Virtually every sensible American who has paid attention knows it’s coming: the Supreme Court will have to take up the constitutionality of the Patient Protection and Affordable Care Act, the country’s new healthcare law, aka, ObamaCare, and it will probably do so sooner rather than later.

The case can be heard during the 2011-12 session (from the first Monday in October until late June or early July next year), and the court’s opinion rendered either right before or right after the November 2012 elections. Thus, the healthcare law soon will either be highly praised for its leap forward (with much tinkering still to be done) or reduced to wounded and ignominious historical status, as was the 1875 Civil Rights Act.

With all nine current justices remaining available (and several have been ill lately), Justice Clarence Thomas will certainly have a big influence in the decision, although the swing vote in all probability will again be Justice Anthony Kennedy–appointed many years ago by President Ronald Reagan–who has remained a very strong advocate of personal liberty. The individual mandate (everyone must purchase insurance or pay a penalty) upon which the healthcare law is based will be heavily scrutinized by all the justices, but particularly Kennedy. A 5-4 decision is a very, very distinct possibility, with the continued court adherence to Congress’s expansive abilities to provide economic legislative policy for the U.S. through the Commerce Clause in Article I of the U.S. Constitution in serious question.

Already, based on 26 Republican attorneys general filing suits against the law, at least three significant rulings have been handed down, the latest one being the 2-1 vote in August of the 11th Circuit Court in Atlanta. One significant aspect of this vote was the participation by a justice appointed by President Bill Clinton. Beforehand, virtually every decision rendered against the healthcare law had been by Republican-appointed judges, making the legal wrangling over the law very partisan.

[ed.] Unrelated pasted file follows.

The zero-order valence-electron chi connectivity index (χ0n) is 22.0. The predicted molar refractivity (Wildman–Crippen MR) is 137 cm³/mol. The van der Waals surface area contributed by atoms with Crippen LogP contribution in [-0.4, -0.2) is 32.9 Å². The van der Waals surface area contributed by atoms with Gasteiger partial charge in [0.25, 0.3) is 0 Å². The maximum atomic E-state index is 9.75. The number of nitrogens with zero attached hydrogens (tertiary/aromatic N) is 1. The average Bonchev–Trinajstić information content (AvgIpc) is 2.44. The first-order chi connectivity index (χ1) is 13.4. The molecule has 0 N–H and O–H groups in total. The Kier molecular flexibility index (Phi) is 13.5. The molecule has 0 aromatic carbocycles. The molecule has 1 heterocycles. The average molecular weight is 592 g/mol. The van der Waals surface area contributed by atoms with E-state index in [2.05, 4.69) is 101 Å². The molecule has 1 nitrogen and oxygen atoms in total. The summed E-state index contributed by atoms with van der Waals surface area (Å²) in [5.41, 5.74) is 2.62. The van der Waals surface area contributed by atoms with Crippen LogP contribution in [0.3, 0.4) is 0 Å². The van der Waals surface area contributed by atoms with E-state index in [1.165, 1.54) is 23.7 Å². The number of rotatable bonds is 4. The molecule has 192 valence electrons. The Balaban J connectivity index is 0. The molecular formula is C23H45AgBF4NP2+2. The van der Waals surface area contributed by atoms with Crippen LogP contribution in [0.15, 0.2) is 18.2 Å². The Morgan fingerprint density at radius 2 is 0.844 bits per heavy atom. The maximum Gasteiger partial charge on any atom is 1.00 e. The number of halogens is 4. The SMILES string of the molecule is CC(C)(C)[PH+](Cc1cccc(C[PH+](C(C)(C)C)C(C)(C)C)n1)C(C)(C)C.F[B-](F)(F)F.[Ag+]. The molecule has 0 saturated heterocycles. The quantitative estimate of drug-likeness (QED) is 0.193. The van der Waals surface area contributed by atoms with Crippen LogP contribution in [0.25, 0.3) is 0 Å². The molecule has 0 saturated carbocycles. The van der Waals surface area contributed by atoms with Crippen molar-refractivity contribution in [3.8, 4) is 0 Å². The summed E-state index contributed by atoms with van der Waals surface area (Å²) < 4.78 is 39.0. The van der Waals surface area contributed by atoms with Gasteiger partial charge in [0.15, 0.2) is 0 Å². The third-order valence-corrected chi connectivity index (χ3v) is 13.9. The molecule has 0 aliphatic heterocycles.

This 11th Circuit Court ruling (and not by the full 11-member court, just a three-judge panel), balanced a previous 6th Circuit Court decision from Cincinnati a few weeks earlier that had validated the healthcare law. That Cincinnati opinion brought the score of legal victories supporting the law to five, against three for the opposition, one each in federal circuit court, and the others in federal district courts.

One guaranteed trigger for a Supreme Court review of a case is a set of conflicting decisions from the U.S. Circuit Court level. There are at least four other circuit court rulings pending, but the Supreme Court at any time can suspend those decisions and step into the fray itself. Again, the strong likelihood is that the Court will do just that in the very near future.

Enter Justice Thomas. He has hosted a Rush Limbaugh wedding at his house, been the keynote speaker at events hosted and paid for by the Koch Brothers, and been chided for failing to list his wife’s substantial income for the last 13 years from a Tea Party affiliated group overtly opposed to the healthcare law. Justice Thomas has since corrected the public record of his wife’s earnings, and she has stepped down from her position as founder and CEO of the Liberty Central arch-conservative organization. However, she still works for the Heritage Foundation and has promoted lawsuits against Obamacare and actively worked to have the law repealed.

Based on these and other events, Justice Thomas has been petitioned by 74 Democratic members of the House of Representatives to recuse himself from any litigation that may come to the Court that pertains to ObamaCare. Several pundits, bloggers, editorialists and correspondents have echoed that request. Thus far, he has stolidly refused. Ultimately, the decision is his to make.